Additional Prison Sentences Handed Down to Bahraini Human Rights Defender Zainab Al Khawaja
Washington, D.C. – In response to today’s news that Bahraini human rights activist Zainab Al Khawaja has been sentenced to 16 months in prison in addition to last week’s three-year sentence, Human Rights First’s Brian Dooley issued the following statement:
“These verdicts come at a time when Bahrain faces growing instability with reports of more bombings in Bahrain. Sending Zainab to prison for longer doesn’t make Bahrain any safer or bring a political solution any closer. These court decisions set the country back, encouraging polarization and frustration. Jailing her on these charges is the wrong response, deepening Bahrain’s political crisis, and the sentences make the world wonder if the regime is serious about reform, or is just vindictive.”
A Bahraini court issued today’s sentences – one of 12 months, another of four months – which are due to begin immediately. Last week, Al Khawaja was sentenced to three years in prison for tearing up a picture of the king during a court hearing on October 14. Al Khawaja’s family has stated that last week's sentence is not due to be implemented before an appeal occurs in June 2015.
Al Khawaja, who attended Beloit University in Wisconsin, spent most of 2013 in prison for her peaceful protests against the regime. Al Khawaja’s father, Abdulhadi Al Khawaja, is one of Bahrain’s most prominent human rights defenders. He is currently serving a life sentence for his peaceful part in 2011 protests. Her sister, Maryam Al Khawaja, was sentenced last week in absentia to a year in prison on charges of assaulting police officers when she arrived in Bahrain in August, a charge she denies.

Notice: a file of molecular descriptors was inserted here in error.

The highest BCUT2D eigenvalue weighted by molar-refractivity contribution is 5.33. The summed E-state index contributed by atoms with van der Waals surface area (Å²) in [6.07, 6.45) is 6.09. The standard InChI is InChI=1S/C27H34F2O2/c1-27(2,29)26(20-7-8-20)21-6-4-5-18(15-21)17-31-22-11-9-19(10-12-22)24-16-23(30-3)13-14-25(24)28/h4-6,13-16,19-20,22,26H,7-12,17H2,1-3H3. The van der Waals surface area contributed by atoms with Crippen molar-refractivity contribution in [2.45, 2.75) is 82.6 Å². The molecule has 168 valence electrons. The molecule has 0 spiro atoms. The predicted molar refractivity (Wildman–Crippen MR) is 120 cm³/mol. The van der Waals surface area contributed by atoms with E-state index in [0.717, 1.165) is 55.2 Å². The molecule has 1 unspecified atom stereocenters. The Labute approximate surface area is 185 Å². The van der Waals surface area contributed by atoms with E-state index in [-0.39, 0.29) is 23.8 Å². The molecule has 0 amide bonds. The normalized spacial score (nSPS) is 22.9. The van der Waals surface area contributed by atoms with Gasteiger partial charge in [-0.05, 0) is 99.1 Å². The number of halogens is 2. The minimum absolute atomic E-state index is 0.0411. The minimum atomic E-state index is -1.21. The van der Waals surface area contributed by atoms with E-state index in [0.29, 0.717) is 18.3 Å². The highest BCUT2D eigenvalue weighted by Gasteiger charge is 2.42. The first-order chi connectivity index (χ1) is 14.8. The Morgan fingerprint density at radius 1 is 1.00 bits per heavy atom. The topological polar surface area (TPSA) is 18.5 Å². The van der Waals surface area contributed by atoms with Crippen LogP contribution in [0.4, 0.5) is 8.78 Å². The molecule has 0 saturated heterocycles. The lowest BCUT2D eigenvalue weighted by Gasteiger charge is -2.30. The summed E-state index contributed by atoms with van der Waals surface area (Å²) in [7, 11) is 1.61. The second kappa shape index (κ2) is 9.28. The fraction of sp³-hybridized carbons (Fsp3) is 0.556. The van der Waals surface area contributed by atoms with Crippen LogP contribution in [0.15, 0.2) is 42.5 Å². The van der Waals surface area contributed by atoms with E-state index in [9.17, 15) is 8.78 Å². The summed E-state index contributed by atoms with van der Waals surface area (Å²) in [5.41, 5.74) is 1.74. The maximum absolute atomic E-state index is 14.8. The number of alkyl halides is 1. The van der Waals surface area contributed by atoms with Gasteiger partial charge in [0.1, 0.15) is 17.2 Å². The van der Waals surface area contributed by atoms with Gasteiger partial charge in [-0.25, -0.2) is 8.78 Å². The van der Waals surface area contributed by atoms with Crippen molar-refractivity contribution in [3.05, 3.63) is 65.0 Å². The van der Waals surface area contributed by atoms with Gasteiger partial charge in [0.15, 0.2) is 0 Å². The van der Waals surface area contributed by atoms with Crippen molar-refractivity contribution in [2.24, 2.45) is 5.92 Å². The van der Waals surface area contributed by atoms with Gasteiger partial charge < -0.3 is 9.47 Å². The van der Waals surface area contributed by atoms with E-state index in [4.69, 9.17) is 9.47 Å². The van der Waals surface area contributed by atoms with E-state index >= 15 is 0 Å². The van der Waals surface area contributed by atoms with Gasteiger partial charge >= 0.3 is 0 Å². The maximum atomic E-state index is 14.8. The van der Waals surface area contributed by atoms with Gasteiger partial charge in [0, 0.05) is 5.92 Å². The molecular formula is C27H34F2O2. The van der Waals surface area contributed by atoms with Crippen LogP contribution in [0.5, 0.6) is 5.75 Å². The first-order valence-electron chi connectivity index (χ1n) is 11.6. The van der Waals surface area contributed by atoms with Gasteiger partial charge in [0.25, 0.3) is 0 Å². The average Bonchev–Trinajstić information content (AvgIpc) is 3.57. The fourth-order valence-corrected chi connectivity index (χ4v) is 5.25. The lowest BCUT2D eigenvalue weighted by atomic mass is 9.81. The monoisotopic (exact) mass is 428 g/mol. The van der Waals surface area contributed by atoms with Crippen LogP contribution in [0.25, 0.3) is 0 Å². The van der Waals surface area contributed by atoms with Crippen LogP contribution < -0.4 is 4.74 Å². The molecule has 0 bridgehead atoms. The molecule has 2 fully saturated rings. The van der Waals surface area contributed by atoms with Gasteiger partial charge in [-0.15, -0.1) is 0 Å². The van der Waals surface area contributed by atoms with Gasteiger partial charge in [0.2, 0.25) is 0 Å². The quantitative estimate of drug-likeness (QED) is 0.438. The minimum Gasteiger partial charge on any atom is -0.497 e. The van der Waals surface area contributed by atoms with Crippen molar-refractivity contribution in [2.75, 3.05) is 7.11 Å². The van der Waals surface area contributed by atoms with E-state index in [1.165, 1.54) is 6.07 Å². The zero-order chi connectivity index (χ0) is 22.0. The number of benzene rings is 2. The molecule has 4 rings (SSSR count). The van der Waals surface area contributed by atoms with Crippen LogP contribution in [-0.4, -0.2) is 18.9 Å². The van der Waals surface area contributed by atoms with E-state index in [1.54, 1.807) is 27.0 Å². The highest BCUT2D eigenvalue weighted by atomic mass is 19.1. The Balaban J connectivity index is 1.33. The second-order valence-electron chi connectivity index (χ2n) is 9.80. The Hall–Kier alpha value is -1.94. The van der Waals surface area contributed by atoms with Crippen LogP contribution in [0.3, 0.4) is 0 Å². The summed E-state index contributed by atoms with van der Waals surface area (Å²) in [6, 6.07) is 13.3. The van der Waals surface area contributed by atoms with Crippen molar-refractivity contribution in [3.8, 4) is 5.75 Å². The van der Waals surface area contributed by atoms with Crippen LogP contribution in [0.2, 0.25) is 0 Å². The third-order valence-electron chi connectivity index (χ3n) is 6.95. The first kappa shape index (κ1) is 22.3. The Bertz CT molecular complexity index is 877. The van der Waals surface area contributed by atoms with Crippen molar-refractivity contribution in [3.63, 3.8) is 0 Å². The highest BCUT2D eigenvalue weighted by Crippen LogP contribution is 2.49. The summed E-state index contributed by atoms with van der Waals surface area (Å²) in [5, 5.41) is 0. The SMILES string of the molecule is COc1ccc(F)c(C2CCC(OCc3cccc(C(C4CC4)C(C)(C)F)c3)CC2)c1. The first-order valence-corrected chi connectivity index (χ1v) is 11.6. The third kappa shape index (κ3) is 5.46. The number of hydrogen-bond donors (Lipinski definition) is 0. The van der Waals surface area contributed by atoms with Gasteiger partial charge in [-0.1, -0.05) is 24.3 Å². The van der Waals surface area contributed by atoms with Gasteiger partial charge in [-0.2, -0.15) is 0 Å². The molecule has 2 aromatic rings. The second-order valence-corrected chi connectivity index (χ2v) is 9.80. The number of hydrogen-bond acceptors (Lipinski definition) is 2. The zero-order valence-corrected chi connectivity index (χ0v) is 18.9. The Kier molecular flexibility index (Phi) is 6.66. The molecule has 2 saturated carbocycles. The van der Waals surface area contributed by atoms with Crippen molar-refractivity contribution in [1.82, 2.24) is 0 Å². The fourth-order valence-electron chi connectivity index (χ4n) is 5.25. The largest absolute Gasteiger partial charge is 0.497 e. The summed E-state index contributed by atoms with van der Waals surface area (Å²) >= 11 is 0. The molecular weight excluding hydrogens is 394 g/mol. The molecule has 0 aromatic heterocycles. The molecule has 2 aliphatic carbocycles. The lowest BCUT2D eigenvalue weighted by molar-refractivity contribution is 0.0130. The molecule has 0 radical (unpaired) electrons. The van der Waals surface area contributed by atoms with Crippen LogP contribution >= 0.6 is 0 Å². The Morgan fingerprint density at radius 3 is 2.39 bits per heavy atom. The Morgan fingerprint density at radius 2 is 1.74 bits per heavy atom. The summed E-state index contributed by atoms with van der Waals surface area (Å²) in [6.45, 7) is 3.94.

Many peaceful opposition leaders jailed during the 2011 protests remain in prison, and Bahrain continues to jail those peacefully expressing their views including those who criticize the ruling monarchy on Twitter. Human Rights First continues to urge the U.S. government to publicly press the Bahraini regime to release its political prisoners. Human Rights First urges the U.S. government to send observers to the trials of human rights activists and to state publicly whether proceedings meet international legal standards.
For more information or to speak with Dooley, please contact Mary Elizabeth Margolis at firstname.lastname@example.org or 212-845-5269.